Academic journal article Journal of the Association for Information Systems

Exploring the Dialectics Underlying Institutionalization of IT Artifacts

Academic journal article Journal of the Association for Information Systems

Exploring the Dialectics Underlying Institutionalization of IT Artifacts

Article excerpt


Researchers generally agree information communication technology (ICT) has a beneficial role in development (e.g., Donner, 2009; Heeks, 2008; Sein & Harindranath, 2004; World Bank, 2012). Heeks (2008) defines ICT for development (ICT4D) as harnessing digital technologies in the service of the world's most challenging development problems. However, senior scholars have identified a high failure rate of ICT4D projects and an enduring "techno-centric" approach that indicates the positive relation between the widespread investment in ICT and economic growth (Avgerou, 2008; Dodson, Sterling, & Bennett, 2012; Fonseca 2010). Literature over the last two decades has emphasized the importance of social and cultural dimensions in enrolling IT artifacts1 in organizations. Walsham and Sahay (1999) provide one example, which details the problematic implementation of geographical information systems (IS) in India due to the lack of congruence between Western embedded values (e.g., the use of maps) and local understanding. This and other research (e.g., Miscione 2007; Puri & Sahay, 2007) presents ICT4D as problematic and contested and casts doubt on the "techno-centric" deterministic premise that the introduction of ICT will lead inevitably to development.

In recent years a stream of contexualist research has emerged both in mainstream IS (Nielsen, Mathiassen, & Newell, 2014) and ICT4D (Avgerou, 2010; Noir & Walsham, 2007; Rajäo & Hayes, 2009) that applies new institutional theory to understand institutionalization2. However, with the exception of Rajäo and Hayes (2009), few studies have identified the importance of a dialectical lens to understand the role of historically embedded institutions, conflict, and contestation in ICT adoption in low- and middle-income countries (LMIC).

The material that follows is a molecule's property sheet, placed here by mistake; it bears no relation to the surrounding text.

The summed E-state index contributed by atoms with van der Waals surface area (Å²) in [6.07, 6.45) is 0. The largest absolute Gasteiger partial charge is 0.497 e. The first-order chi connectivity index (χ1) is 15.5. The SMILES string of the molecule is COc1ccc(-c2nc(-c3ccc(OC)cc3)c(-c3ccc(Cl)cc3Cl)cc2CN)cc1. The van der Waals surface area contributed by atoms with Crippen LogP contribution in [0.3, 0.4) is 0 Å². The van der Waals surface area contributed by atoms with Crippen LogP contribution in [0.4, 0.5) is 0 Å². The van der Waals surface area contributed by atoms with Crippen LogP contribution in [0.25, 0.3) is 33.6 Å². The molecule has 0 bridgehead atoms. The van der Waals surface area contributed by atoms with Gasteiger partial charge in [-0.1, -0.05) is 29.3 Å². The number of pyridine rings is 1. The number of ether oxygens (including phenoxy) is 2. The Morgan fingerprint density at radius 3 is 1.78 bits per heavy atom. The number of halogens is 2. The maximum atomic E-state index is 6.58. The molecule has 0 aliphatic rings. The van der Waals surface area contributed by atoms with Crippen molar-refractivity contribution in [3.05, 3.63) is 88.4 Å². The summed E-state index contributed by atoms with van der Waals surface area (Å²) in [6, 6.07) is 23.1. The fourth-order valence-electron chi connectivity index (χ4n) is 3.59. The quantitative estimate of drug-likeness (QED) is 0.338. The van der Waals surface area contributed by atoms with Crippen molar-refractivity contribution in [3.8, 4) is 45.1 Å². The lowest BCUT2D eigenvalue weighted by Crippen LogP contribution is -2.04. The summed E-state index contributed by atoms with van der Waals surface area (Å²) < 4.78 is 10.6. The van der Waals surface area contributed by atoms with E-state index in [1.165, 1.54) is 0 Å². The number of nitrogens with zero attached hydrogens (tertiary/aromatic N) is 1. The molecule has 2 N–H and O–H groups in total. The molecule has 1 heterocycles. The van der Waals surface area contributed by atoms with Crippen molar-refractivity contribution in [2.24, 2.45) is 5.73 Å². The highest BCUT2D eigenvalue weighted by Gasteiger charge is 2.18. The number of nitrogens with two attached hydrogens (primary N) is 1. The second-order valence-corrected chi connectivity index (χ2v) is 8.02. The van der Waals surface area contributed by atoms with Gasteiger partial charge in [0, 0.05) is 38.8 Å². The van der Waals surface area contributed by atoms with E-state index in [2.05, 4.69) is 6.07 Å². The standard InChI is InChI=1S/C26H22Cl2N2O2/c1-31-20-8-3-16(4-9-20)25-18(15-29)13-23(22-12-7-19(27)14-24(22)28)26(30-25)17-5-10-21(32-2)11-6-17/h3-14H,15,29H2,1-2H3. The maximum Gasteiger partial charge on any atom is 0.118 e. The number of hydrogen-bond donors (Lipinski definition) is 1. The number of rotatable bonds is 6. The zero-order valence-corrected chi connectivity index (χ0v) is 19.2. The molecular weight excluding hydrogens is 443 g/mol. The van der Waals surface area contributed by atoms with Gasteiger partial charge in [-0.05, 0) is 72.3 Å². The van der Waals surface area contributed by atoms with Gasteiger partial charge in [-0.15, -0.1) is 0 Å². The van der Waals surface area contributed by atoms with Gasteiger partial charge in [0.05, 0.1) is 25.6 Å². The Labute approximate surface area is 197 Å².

These foundational elements serve as the main motivating force for our paper: we propose a framework based on an institutional and dialectical approach to ICT4D. We draw on Seo and Creed's (2002) dialectical perspective on institutional change to empirically examine the emergence of contradictions that ICT and historically embedded institutions present. By adopting this approach, we can analyze in detail the sources of contradictions and praxis that, when considered together, explain change or persistence.

We conducted an interpretive case study (Walsham, 1995, 2006) of micro and small enterprises (MSEs) in the informal sector that the Mexican Government targeted as part of the millennium development goals (MDG). We analyze how the interplay of the political and technical aspects of IT artifacts shape institutionalization and how understanding this interplay provides rich insight into the dynamics of ICT4D in the context of the informal sector in an LMIC.

We posit two research questions:

RQ1: How does the institutionalization of IT artifacts create contradictions in and between institutions?

RQ2: How, through praxis, are these contradictions resolved?

With this paper, we contribute a novel theoretical framework that allows researchers to examine the dynamics of the institutionalization of IT artifacts and involves the three-stage process of contradiction, praxis, and outcome. We also challenge techno-centric and deterministic assumptions of the institutionalization of IT artifacts and instead offer a complex explanation based on contestation. Finally, we bridge the ICT4D and mainstream IS domains by contributing reverse innovation with the lessons abstracted from the case analysis to offer insights into institutionalization relevant to wider IS research.

The paper proceeds as follows. In Section 2, we outline the paper's theoretical background. In Section 3, we describe the research design and methodology. In Section 4, we apply the theoretical framework that we developed to examine the case through three vignettes. Specifically, we examine 1) the potential use of mobile phones to improve efficiency in the ordering process, 2) the outcome when an MSE attempted to develop an Internet-based ordering system, and 3) institutions related to the business utility of using email, digital catalogs, and websites. …

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